Polling day is almost here. It’s time to choose

By Stuart Bonar on 28 June 2024

The manifestos have all been published. The TV debates are all wrapped up. And in the case of Lib Dem leader Sir Ed Davey, lakes have been fallen into, rollercoasters have been ridden, and water slides have been slid down. Now, just a few days of this eventful general election campaign remain.

You may have had your door knocked. You will probably have had election leaflets land on your doormat. In any event, you have hopefully got a grasp of some of what the different parties and candidates contesting your constituency are promising.

In case you missed what the parties’ manifestos said about maternity care and the wider NHS, you can find out in two blog posts we published, on 14 June and 21 June, or you can just read the following refresher.

Labour have committed to training thousands more midwives, and to tackling the unacceptable maternal mortality gap between Black and Asian women and white women. They have further committed to supporting those areas where maternity care needs improvement, and to fix crumbling NHS buildings. They want to repeal a lot of anti-union laws too.

Conservatives want to bring forward a comprehensive national strategy for maternity care. They would put more money into improving maternal safety, maternal mental health, and more postnatal appointments that check on mums as well as babies. They have also committed to prioritising women’s health more generally, with local women’s health hubs in the community.

Reform UK are offering substantial cuts in Income Tax for frontline NHS staff, and for student midwives they would gradually write off tuition fee debt over 10 years in exchange for working in the NHS.

The Liberal Democrats have a focus on mental health, including perinatal mental health support for pregnant women, new mums and those who have experienced miscarriage or stillbirth. They also commit to a properly independent pay review body, not hamstrung by ministers. The party also wants to see a plan to retain more NHS staff and another on fixing NHS buildings that are unfit for purpose.

The Greens want an immediate boost to NHS pay and have a big plan of hospital building and repair. They would also boost the public health budget, including on smoking cessation, as well as spending on mental healthcare. They also support repeal of anti-union laws.

The UK Government is responsible only for healthcare in England, but people living in England, Scotland, Wales and Northern Ireland will vote and elect MPs in this election. Some of the parties that contest seats only outside England have still made relevant commitments.

The Scottish National Party, for example, want a jump in NHS spending and NHS pay in England, which would automatically trigger more money for Scotland. They have committed to pushing back against private sector involvement in the NHS and want the repeal of recent anti-trade union laws.

In Wales, Plaid Cymru want more money for Wales which they would use to pay NHS staff better. They also want more flexible working arrangements to help staff juggle work and home life. They too want to repeal anti-union laws and want more healthcare apprenticeships in Wales.

In Northern Ireland, where elections are contested by wholly different parties than in the rest of the UK, manifestos did not contain specific commitments affecting maternity care but parties do typically want to see better funding for Northern Ireland.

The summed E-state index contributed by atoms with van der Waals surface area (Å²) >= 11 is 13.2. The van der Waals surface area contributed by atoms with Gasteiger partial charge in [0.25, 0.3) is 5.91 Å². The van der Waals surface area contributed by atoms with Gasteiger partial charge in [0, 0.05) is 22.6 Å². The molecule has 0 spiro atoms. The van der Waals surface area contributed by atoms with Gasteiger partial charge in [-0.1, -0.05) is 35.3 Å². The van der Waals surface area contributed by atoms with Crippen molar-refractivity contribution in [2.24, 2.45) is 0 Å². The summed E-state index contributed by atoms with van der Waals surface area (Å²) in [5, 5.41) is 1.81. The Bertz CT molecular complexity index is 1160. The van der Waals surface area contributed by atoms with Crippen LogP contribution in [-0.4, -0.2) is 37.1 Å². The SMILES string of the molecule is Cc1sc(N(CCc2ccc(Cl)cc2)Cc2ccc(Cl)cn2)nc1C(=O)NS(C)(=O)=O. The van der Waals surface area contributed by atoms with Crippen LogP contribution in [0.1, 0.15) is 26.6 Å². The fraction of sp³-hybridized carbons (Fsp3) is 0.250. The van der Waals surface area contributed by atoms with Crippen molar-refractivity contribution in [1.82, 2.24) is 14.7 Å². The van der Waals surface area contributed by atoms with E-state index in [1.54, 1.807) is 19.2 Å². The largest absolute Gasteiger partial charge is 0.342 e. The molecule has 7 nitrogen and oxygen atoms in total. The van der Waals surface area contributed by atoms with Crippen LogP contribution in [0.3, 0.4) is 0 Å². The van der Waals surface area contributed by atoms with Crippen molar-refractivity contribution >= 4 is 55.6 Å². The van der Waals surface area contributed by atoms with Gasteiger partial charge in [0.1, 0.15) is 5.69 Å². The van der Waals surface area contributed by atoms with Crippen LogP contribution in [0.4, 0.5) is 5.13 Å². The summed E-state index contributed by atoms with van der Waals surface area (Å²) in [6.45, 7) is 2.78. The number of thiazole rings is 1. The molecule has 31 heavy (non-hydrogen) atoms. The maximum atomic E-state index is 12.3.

It is now too late to register to vote in the General Election, though you can still register for future elections. It is also too late to apply for free photo ID for this election, as well as to register to vote by post or to appoint a proxy.

In England, Scotland or Wales, you can still apply for an emergency proxy vote, where you nominate someone else to vote on your behalf, up until 5pm on the very day of the election. Applications will only be approved for very specific reasons however, such as a medical emergency, your photo ID has been lost or stolen, or you will not be available to vote in person because of your work. The rules in Northern Ireland are stricter and the deadline for emergency proxies there has already passed.

If you are voting by post, your vote needs to have been received before polls close at 10pm on Thursday 4 July. If it arrives after that time, it won’t count. If you are worried that it may not arrive back in time and live in England, Scotland or Wales, you can hand in your completed postal vote pack at your polling station on the day. In Northern Ireland you can only hand it in at the Electoral Office for Northern Ireland office in Belfast.

If you have any questions or are unsure about any of the rules, the best place for you to check is the Electoral Commission’s online one-stop shop for information about everything to do with the election and voting. Be sure to select which part of the UK you are voting in at the top of the page as the information can change based on that, especially for Northern Ireland.

But we should not focus just on polling day because there is still time to contact your candidates and ask them about issues such as maternity care. In this blog post, published earlier in the campaign, we set out ways in which you can do that and what you may want to raise with them. But do hurry, time is now running out.

Soon enough, it will be over to all of us to make up our minds. Do not assume any outcome; polls have been wrong before. Do not rely on others to vote because you assume your preferred candidate will get in easily enough; those other people may be relying on you. The different parties stand for different ideas and different values; they are not all the same, and it is up to you to choose between them.

Your vote is a powerful thing. Please use it.

Polls are open from 7am until 10pm on Thursday 4 July.